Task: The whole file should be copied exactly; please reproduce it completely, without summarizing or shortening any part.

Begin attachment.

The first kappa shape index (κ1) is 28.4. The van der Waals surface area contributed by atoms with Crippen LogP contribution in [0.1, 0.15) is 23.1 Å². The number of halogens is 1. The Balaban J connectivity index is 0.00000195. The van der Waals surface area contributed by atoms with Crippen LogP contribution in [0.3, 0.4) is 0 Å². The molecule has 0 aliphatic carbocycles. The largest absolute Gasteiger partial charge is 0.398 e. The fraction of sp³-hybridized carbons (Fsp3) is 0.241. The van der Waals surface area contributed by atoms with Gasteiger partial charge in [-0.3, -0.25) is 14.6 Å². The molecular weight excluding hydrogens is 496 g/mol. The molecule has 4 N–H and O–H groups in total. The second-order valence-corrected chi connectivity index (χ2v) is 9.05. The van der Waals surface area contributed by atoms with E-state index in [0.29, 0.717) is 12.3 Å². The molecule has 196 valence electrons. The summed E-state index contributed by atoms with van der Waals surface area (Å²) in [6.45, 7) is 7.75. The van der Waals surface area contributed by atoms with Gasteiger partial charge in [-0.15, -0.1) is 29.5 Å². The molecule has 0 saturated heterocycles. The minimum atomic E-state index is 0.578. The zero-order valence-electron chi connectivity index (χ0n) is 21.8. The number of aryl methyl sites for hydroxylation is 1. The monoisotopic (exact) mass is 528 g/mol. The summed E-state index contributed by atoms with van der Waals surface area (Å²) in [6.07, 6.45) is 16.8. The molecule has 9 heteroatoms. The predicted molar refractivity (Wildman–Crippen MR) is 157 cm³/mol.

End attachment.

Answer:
The first kappa shape index (κ1) is 28.4. The van der Waals surface area contributed by atoms with Crippen LogP contribution in [0.1, 0.15) is 23.1 Å². The number of halogens is 1. The Balaban J connectivity index is 0.00000195. The van der Waals surface area contributed by atoms with Crippen LogP contribution in [0.3, 0.4) is 0 Å². The molecule has 0 aliphatic carbocycles. The largest absolute Gasteiger partial charge is 0.398 e. The fraction of sp³-hybridized carbons (Fsp3) is 0.241. The van der Waals surface area contributed by atoms with Gasteiger partial charge in [-0.3, -0.25) is 14.6 Å². The molecular weight excluding hydrogens is 496 g/mol. The molecule has 4 N–H and O–H groups in total. The second-order valence-corrected chi connectivity index (χ2v) is 9.05. The van der Waals surface area contributed by atoms with E-state index in [0.29, 0.717) is 12.3 Å². The molecule has 196 valence electrons. The summed E-state index contributed by atoms with van der Waals surface area (Å²) in [6.45, 7) is 7.75. The van der Waals surface area contributed by atoms with Gasteiger partial charge in [-0.15, -0.1) is 29.5 Å². The molecule has 0 saturated heterocycles. The minimum atomic E-state index is 0.578. The zero-order valence-electron chi connectivity index (χ0n) is 21.8. The number of aryl methyl sites for hydroxylation is 1. The monoisotopic (exact) mass is 528 g/mol. The summed E-state index contributed by atoms with van der Waals surface area (Å²) in [6.07, 6.45) is 16.8. The molecule has 9 heteroatoms. The predicted molar refractivity (Wildman–Crippen MR) is 157 cm³/mol.